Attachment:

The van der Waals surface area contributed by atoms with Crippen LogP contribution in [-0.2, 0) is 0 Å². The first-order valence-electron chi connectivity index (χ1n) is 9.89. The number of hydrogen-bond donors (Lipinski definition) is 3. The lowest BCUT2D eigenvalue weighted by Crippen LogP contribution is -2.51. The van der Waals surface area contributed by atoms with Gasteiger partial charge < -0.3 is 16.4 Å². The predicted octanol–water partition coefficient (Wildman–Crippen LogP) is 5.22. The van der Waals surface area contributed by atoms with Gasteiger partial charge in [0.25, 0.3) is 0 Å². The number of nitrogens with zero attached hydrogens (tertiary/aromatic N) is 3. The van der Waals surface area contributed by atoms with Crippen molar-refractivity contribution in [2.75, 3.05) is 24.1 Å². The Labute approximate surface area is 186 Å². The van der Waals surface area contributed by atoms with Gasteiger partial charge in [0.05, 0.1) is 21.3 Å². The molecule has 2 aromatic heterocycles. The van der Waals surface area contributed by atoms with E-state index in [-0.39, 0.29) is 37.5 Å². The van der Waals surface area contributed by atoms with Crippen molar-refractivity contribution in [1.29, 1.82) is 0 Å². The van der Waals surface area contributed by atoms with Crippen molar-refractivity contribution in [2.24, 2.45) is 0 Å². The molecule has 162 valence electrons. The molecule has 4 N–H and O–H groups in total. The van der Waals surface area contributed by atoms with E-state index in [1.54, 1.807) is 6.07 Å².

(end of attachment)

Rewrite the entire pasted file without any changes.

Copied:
The van der Waals surface area contributed by atoms with Crippen LogP contribution in [-0.2, 0) is 0 Å². The first-order valence-electron chi connectivity index (χ1n) is 9.89. The number of hydrogen-bond donors (Lipinski definition) is 3. The lowest BCUT2D eigenvalue weighted by Crippen LogP contribution is -2.51. The van der Waals surface area contributed by atoms with Gasteiger partial charge < -0.3 is 16.4 Å². The predicted octanol–water partition coefficient (Wildman–Crippen LogP) is 5.22. The van der Waals surface area contributed by atoms with Gasteiger partial charge in [0.25, 0.3) is 0 Å². The number of nitrogens with zero attached hydrogens (tertiary/aromatic N) is 3. The van der Waals surface area contributed by atoms with Crippen molar-refractivity contribution in [2.75, 3.05) is 24.1 Å². The Labute approximate surface area is 186 Å². The van der Waals surface area contributed by atoms with Gasteiger partial charge in [0.05, 0.1) is 21.3 Å². The molecule has 2 aromatic heterocycles. The van der Waals surface area contributed by atoms with E-state index in [-0.39, 0.29) is 37.5 Å². The van der Waals surface area contributed by atoms with Crippen molar-refractivity contribution in [1.29, 1.82) is 0 Å². The van der Waals surface area contributed by atoms with Crippen molar-refractivity contribution in [2.24, 2.45) is 0 Å². The molecule has 162 valence electrons. The molecule has 4 N–H and O–H groups in total. The van der Waals surface area contributed by atoms with E-state index in [1.54, 1.807) is 6.07 Å².